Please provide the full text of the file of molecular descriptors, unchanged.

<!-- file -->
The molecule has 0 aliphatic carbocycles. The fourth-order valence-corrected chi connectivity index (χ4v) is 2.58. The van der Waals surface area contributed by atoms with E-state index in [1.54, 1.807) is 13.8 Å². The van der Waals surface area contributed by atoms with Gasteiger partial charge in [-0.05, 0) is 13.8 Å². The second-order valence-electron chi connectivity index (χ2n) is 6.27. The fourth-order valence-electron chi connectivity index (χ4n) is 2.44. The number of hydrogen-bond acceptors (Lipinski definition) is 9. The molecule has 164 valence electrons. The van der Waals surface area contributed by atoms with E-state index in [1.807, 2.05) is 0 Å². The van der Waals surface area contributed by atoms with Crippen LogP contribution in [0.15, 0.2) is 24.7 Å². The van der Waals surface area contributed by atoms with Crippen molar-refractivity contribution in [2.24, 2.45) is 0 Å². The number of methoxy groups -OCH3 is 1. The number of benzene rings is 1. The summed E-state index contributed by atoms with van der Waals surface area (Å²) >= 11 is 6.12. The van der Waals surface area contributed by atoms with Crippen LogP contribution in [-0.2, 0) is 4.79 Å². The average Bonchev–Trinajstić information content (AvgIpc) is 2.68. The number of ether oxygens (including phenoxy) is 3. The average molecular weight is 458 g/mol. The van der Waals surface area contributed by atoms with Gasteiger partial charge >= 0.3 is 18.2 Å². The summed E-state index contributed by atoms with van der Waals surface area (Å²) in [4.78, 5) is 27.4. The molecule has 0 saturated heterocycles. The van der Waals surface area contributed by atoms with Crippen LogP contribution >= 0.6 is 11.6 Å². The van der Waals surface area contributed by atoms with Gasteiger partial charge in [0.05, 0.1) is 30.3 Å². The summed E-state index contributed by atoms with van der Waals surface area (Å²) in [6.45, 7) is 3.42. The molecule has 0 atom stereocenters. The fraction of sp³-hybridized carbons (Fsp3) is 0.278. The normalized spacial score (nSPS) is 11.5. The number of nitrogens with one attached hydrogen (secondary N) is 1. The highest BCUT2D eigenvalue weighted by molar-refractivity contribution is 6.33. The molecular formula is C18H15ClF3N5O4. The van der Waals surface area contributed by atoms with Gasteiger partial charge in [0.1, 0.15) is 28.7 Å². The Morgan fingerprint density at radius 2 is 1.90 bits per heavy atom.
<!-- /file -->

The molecule has 0 aliphatic carbocycles. The fourth-order valence-corrected chi connectivity index (χ4v) is 2.58. The van der Waals surface area contributed by atoms with E-state index in [1.54, 1.807) is 13.8 Å². The van der Waals surface area contributed by atoms with Gasteiger partial charge in [-0.05, 0) is 13.8 Å². The second-order valence-electron chi connectivity index (χ2n) is 6.27. The fourth-order valence-electron chi connectivity index (χ4n) is 2.44. The number of hydrogen-bond acceptors (Lipinski definition) is 9. The molecule has 164 valence electrons. The van der Waals surface area contributed by atoms with E-state index in [1.807, 2.05) is 0 Å². The van der Waals surface area contributed by atoms with Crippen LogP contribution in [0.15, 0.2) is 24.7 Å². The van der Waals surface area contributed by atoms with Crippen molar-refractivity contribution in [2.24, 2.45) is 0 Å². The number of methoxy groups -OCH3 is 1. The number of benzene rings is 1. The summed E-state index contributed by atoms with van der Waals surface area (Å²) >= 11 is 6.12. The van der Waals surface area contributed by atoms with Crippen LogP contribution in [-0.2, 0) is 4.79 Å². The average Bonchev–Trinajstić information content (AvgIpc) is 2.68. The number of ether oxygens (including phenoxy) is 3. The average molecular weight is 458 g/mol. The van der Waals surface area contributed by atoms with Gasteiger partial charge >= 0.3 is 18.2 Å². The summed E-state index contributed by atoms with van der Waals surface area (Å²) in [4.78, 5) is 27.4. The molecule has 0 saturated heterocycles. The van der Waals surface area contributed by atoms with Crippen LogP contribution >= 0.6 is 11.6 Å². The van der Waals surface area contributed by atoms with Gasteiger partial charge in [0.05, 0.1) is 30.3 Å². The summed E-state index contributed by atoms with van der Waals surface area (Å²) in [6.45, 7) is 3.42. The molecule has 0 atom stereocenters. The fraction of sp³-hybridized carbons (Fsp3) is 0.278. The normalized spacial score (nSPS) is 11.5. The number of nitrogens with one attached hydrogen (secondary N) is 1. The highest BCUT2D eigenvalue weighted by molar-refractivity contribution is 6.33. The molecular formula is C18H15ClF3N5O4. The van der Waals surface area contributed by atoms with Gasteiger partial charge in [0.1, 0.15) is 28.7 Å². The Morgan fingerprint density at radius 2 is 1.90 bits per heavy atom.